Questioning what is possible
These challenges, while certainly challenging, mean that there are opportunities to grow and redefine what it means to be a successful utility in a rapidly changing world. So where are the opportunities? Analytics provide the opportunity to embrace these changes and challenges, better understand customers and create new opportunities for utilities. Some examples include:
  • Storm-related customer service | Certainly there are opportunities for better managing outage restorations during storms, but there are also many other customer service opportunities for utilities. There are advantages to advanced analytics models where you can actually communicate with customers in advance of storms, and perhaps let them know that "Hey, you know what, there's a 70% chance that this storm is coming and you may experience an outage." Paul noted that, "There's nothing wrong with that, it is just being a good provider of services, and telling the customer what the impact may be, and communicating the time of repairs in advance to your customers." Analytics also could unleash new opportunities to give more information  during and after a storm, such as Paul noted, "What does have power, where can I go? Tell your customers where there is service. You know is the movie theater on? Those are some things that need to happen during storms, in addition to restoration and lifeline services."
  • Electric vehicles | Another area that is actually starting to gain traction is the electric vehicle market. "They're starting to become much more popular and the manufacturers are starting to roll them off in higher quantities and there's actually an uptake on the sales of those," said Paul. "So how are we going to deal with that? Is the network sized and ready to go? A lot of people don't know, so it is something we need to answer before you're out there replacing transformer after transformer because three or four customers have PHEVs on them that are blowing up." Another factor to consider is the real-time grid management of these vehicles. Paul posed questions such as "What am I going to do with vehicle charging? There is a product and service opportunity there -- is it a flat rate? Is it free? Maybe I get to use the energy stored within that vehicle to put that back on the grid when I need it. Am I going to have differences in non-peak rates and peak rates? That's a big question, if you get a big enough impact, I want to know how did I affect my peak. It goes back energy forecasting and how all those dynamics change that `solved' problem."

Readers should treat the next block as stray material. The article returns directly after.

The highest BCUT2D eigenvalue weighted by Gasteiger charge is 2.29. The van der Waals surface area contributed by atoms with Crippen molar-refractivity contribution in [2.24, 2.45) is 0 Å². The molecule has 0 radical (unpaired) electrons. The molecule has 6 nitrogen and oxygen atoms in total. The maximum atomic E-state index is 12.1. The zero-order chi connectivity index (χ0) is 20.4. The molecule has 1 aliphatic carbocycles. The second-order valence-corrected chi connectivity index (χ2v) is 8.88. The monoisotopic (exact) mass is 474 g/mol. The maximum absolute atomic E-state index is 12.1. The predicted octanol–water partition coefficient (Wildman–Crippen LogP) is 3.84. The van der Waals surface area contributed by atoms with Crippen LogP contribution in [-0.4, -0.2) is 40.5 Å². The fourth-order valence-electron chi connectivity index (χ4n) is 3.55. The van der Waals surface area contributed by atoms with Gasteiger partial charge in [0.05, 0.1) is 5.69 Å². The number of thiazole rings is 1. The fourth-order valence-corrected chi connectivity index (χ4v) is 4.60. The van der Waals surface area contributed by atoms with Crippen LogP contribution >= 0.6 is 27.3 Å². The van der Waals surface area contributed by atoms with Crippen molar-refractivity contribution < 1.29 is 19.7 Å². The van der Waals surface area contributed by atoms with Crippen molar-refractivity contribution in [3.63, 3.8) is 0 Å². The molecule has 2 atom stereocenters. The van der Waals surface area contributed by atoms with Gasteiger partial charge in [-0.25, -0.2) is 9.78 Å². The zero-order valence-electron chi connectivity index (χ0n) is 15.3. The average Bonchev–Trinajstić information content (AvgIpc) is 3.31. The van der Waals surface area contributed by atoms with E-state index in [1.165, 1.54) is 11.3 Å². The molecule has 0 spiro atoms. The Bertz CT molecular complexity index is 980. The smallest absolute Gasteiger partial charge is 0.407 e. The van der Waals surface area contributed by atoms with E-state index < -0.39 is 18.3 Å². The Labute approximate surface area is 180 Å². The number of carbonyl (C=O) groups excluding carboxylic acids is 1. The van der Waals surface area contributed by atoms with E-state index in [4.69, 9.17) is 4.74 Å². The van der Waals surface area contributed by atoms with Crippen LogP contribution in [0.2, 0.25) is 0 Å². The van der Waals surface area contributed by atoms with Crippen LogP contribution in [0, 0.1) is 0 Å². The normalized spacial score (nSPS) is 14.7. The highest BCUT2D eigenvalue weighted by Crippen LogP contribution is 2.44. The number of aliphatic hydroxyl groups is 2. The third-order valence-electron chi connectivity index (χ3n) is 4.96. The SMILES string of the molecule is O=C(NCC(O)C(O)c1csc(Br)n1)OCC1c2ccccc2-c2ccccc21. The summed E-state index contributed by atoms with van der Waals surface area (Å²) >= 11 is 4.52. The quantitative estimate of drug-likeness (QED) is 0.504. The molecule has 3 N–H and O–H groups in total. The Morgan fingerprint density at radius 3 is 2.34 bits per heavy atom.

• Grid parity | The grid parity model is another area of opportunity for utilities and analytics. According to Paul , the grid parity model asks "When is the cost going to be equal for me as a consumer? When am I going to be able to provide energy at a cost equal to what the central grid costs me?" At the end of the day, a utility must figure out where is grid parity going to occur, and what can the company do to change the grid parity. For example, what your business model might be is that distributed generation is part of your business, and you want to embrace it."  
With so many questions and new approaches on the horizon, analytics can help define -- and redefine -- what is possible for utility companies. If you're interested in these forward-looking perspectives, please consider attending Utility Analytics Summit 2014, which will expand on what's next for utility analytics with a focus on analytics strategy. Thanks for reading!
H. Christine Richards is the research director for the Utility Analytics Institute. You may reach her at